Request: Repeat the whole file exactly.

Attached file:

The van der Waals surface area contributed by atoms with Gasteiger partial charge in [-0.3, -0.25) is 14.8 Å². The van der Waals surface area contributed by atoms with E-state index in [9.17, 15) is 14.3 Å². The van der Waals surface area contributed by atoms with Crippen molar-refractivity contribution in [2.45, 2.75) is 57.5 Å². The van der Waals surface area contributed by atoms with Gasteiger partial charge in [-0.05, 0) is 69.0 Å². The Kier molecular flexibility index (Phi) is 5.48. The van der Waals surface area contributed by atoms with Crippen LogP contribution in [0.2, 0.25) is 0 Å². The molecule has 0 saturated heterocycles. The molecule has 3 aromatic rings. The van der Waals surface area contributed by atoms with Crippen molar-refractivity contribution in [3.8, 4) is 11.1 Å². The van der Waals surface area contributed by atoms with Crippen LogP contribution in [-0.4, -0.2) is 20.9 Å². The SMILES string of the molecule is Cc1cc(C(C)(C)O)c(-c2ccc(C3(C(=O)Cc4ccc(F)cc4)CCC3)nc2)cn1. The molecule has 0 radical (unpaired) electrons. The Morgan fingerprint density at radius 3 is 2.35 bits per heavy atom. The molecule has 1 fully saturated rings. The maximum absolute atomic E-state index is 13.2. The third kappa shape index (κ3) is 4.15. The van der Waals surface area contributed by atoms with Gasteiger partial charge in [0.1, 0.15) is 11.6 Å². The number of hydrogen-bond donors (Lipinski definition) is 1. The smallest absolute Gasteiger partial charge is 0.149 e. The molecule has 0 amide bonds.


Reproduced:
The van der Waals surface area contributed by atoms with Gasteiger partial charge in [-0.3, -0.25) is 14.8 Å². The van der Waals surface area contributed by atoms with E-state index in [9.17, 15) is 14.3 Å². The van der Waals surface area contributed by atoms with Crippen molar-refractivity contribution in [2.45, 2.75) is 57.5 Å². The van der Waals surface area contributed by atoms with Gasteiger partial charge in [-0.05, 0) is 69.0 Å². The Kier molecular flexibility index (Phi) is 5.48. The van der Waals surface area contributed by atoms with Crippen LogP contribution in [0.2, 0.25) is 0 Å². The molecule has 0 saturated heterocycles. The molecule has 3 aromatic rings. The van der Waals surface area contributed by atoms with Crippen molar-refractivity contribution in [3.8, 4) is 11.1 Å². The van der Waals surface area contributed by atoms with Crippen LogP contribution in [-0.4, -0.2) is 20.9 Å². The SMILES string of the molecule is Cc1cc(C(C)(C)O)c(-c2ccc(C3(C(=O)Cc4ccc(F)cc4)CCC3)nc2)cn1. The molecule has 0 radical (unpaired) electrons. The Morgan fingerprint density at radius 3 is 2.35 bits per heavy atom. The molecule has 1 fully saturated rings. The maximum absolute atomic E-state index is 13.2. The third kappa shape index (κ3) is 4.15. The van der Waals surface area contributed by atoms with Gasteiger partial charge in [0.1, 0.15) is 11.6 Å². The number of hydrogen-bond donors (Lipinski definition) is 1. The smallest absolute Gasteiger partial charge is 0.149 e. The molecule has 0 amide bonds.